The Puerto Rico Air National Guard on Thursday identified the nine airmen killed in a WC-130 crash in Georgia.
The airmen who died in the Wednesday crash near Hilton Head Airport in Savannah, Georgia, were:
- Maj. José R. Román Rosado, the plane’s pilot. He was from Manati, Puerto Rico, had 18 years of service, and is survived by his wife and two sons. In January 2016, he and five other airmen received a Flight Safety Award for “exceptional execution during a local night training sortie in which an engine flamed out while returning to base,” according to a photograph posted on the 156th’s official Facebook page.
- Maj. Carlos Pérez Serra, the plane’s navigator. He was from Canóvanas, Puerto Rico, had 23 years of service, and is survived by his wife, two sons and a daughter.
- 1st Lt. David Albandoz, the plane’s co-pilot. He was from Puerto Rico and recently resided in Madison, Alabama, had 16 years of service, and is survived by his wife and daughter.
- Senior Master Sgt. Jan Paravisini, a mechanic. He was from Canóvanas, Puerto Rico, had 21 years of service, and is survived by his two daughters and a son. A photograph posted on the 156th’s Facebook page last November showed Paravisini loading supplies onto a truck at the Isla Grande Airport in Puerto Rico, to help with relief efforts after Hurricane Maria.
- Master Sgt. Jean Audriffred. He was from Carolina, Puerto Rico, had 16 years of service, and is survived by his wife and two sons.
- Master Sgt. Mario Braña, a flight engineer. He was from Bayamón, Puerto Rico, had 17 years of service, and is survived by his mother and daughter.
- Master Sgt. Víctor Colón. He was from Santa Isabel, Puerto Rico, had 22 years of service, and is survived by his wife and two daughters.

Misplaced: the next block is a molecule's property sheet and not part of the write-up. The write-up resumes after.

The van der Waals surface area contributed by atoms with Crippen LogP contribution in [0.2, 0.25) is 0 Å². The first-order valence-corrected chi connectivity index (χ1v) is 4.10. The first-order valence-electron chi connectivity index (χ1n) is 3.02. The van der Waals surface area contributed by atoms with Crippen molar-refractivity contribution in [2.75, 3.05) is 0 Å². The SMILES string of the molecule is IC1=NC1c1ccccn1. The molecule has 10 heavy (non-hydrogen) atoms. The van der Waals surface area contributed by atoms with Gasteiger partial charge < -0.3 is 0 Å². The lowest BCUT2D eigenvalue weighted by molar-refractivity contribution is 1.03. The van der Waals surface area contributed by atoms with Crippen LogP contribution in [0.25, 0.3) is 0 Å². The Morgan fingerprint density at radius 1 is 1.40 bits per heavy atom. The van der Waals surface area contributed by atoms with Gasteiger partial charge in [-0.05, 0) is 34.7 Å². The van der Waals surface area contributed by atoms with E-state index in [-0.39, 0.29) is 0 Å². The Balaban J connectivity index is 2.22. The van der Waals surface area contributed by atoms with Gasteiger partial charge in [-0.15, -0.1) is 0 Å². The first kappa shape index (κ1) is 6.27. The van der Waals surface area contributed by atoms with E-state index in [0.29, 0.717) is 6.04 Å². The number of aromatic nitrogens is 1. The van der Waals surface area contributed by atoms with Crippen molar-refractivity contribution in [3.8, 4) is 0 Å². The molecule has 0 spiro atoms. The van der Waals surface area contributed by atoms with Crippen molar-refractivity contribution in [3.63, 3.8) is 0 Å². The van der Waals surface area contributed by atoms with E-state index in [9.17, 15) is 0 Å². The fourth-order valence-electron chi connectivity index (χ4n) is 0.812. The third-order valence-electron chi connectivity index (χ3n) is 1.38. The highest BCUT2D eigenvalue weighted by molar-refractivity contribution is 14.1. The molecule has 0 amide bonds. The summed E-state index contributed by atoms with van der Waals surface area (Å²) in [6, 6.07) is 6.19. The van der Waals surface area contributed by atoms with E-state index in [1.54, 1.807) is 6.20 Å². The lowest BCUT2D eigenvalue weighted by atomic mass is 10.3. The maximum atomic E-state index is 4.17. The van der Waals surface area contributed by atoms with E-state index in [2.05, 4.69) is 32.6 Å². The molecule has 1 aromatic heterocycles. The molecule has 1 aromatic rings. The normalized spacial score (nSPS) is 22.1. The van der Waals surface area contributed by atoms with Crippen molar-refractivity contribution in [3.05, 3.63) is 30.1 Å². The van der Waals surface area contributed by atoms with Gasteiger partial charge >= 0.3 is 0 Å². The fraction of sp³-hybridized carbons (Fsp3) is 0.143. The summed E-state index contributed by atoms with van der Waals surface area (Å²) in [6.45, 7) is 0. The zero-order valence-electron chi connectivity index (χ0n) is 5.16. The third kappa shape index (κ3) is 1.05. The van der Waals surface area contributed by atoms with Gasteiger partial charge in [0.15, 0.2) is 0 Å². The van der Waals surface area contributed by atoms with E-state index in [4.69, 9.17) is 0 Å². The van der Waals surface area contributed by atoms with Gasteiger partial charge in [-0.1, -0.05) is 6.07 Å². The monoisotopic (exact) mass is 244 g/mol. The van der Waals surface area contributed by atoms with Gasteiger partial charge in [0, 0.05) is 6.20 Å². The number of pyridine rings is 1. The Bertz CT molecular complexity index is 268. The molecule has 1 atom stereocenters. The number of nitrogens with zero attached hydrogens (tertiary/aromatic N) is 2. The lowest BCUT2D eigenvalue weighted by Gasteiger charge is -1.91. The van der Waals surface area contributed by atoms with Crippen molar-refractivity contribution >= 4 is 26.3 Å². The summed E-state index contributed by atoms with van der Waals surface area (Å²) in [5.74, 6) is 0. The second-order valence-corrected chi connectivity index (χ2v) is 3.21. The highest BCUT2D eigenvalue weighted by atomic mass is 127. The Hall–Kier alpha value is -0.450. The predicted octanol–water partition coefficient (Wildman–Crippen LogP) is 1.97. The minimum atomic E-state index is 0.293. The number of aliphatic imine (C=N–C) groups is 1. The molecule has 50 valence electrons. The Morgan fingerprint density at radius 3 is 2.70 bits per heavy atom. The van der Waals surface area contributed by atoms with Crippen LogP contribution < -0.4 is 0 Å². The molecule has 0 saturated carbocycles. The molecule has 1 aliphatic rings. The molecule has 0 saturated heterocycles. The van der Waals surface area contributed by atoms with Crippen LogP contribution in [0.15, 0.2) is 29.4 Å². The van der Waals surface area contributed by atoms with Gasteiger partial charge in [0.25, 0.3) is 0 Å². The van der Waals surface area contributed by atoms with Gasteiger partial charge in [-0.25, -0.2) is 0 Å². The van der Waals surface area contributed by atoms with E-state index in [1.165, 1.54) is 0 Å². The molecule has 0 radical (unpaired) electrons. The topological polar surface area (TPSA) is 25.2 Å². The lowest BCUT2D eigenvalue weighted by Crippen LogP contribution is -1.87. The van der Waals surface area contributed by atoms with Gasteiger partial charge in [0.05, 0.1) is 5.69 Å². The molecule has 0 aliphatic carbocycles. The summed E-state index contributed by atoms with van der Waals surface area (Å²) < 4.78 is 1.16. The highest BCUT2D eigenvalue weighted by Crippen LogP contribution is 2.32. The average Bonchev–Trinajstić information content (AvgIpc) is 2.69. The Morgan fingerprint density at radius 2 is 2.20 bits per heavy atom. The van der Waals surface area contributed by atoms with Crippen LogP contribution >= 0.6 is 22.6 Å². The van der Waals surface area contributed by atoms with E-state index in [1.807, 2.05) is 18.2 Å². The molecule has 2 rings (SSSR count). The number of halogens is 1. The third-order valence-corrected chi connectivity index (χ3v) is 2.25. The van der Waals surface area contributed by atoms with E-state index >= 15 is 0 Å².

- Master Sgt. Eric Circuns, a loadmaster. He was from Rio Grande, Puerto Rico, had 31 years of service, and is survived by his wife, two stepdaughters, and a son.
- Senior Airman Roberto Espada. He was from Salinas, Puerto Rico, with three years of service, and is survived by his grandmother.
The Puerto Rico National Guard pledged in the Thursday release to continue supporting their families “for as long as it takes.”
“Taking care of our fallen airmen’s families and loved ones is our top priority,” Army Brig. Gen. Isabelo Rivera, the adjutant general of the Puerto Rico National Guard, said in the release. “We are fully supporting them and providing all the assistance and resources of the Puerto Rico National Guard during this difficult moment.”
The Guard said that the Puerto Rico chapter of the American Red Cross has also been supporting their families with mental health and spiritual care resources.
“For all of us at the Red Cross this is a very mournful moment,” Lee Vanessa Feliciano, regional executive officer for the Red Cross, said in the release. “On behalf of our employees and volunteers, we offer our most sincere condolences to the families. Our support teams are working with the families by identifying their needs and providing all necessary support during this process.”
Stephen Losey is the air warfare reporter for Defense News. He previously covered leadership and personnel issues at Air Force Times, and the Pentagon, special operations and air warfare at Military.com. He has traveled to the Middle East to cover U.S. Air Force operations.